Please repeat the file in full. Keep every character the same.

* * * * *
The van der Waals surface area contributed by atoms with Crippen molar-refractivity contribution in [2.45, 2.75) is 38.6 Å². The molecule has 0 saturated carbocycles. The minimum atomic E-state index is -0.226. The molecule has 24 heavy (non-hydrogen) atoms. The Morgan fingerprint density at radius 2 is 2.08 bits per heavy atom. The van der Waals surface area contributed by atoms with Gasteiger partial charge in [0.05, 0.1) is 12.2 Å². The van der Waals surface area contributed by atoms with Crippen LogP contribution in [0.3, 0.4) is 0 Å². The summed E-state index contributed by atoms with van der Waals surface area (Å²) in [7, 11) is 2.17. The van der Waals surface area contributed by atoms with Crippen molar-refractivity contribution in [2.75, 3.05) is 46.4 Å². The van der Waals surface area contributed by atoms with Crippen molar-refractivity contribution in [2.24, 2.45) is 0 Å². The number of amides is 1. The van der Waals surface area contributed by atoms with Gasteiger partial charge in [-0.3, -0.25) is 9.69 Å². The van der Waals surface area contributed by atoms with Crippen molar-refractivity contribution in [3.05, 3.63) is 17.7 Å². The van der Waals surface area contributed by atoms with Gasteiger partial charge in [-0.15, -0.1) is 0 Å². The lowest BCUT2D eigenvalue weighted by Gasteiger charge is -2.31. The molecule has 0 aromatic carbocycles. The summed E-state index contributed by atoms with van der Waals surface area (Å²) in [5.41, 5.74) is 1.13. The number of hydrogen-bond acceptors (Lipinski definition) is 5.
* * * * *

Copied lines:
The van der Waals surface area contributed by atoms with Crippen molar-refractivity contribution in [2.45, 2.75) is 38.6 Å². The molecule has 0 saturated carbocycles. The minimum atomic E-state index is -0.226. The molecule has 24 heavy (non-hydrogen) atoms. The Morgan fingerprint density at radius 2 is 2.08 bits per heavy atom. The van der Waals surface area contributed by atoms with Gasteiger partial charge in [0.05, 0.1) is 12.2 Å². The van der Waals surface area contributed by atoms with Crippen LogP contribution in [0.3, 0.4) is 0 Å². The summed E-state index contributed by atoms with van der Waals surface area (Å²) in [7, 11) is 2.17. The van der Waals surface area contributed by atoms with Crippen molar-refractivity contribution in [2.75, 3.05) is 46.4 Å². The van der Waals surface area contributed by atoms with Crippen molar-refractivity contribution in [2.24, 2.45) is 0 Å². The number of amides is 1. The van der Waals surface area contributed by atoms with Gasteiger partial charge in [-0.3, -0.25) is 9.69 Å². The van der Waals surface area contributed by atoms with Crippen molar-refractivity contribution in [3.05, 3.63) is 17.7 Å². The van der Waals surface area contributed by atoms with Gasteiger partial charge in [-0.15, -0.1) is 0 Å². The lowest BCUT2D eigenvalue weighted by Gasteiger charge is -2.31. The molecule has 0 aromatic carbocycles. The summed E-state index contributed by atoms with van der Waals surface area (Å²) in [5.41, 5.74) is 1.13. The number of hydrogen-bond acceptors (Lipinski definition) is 5.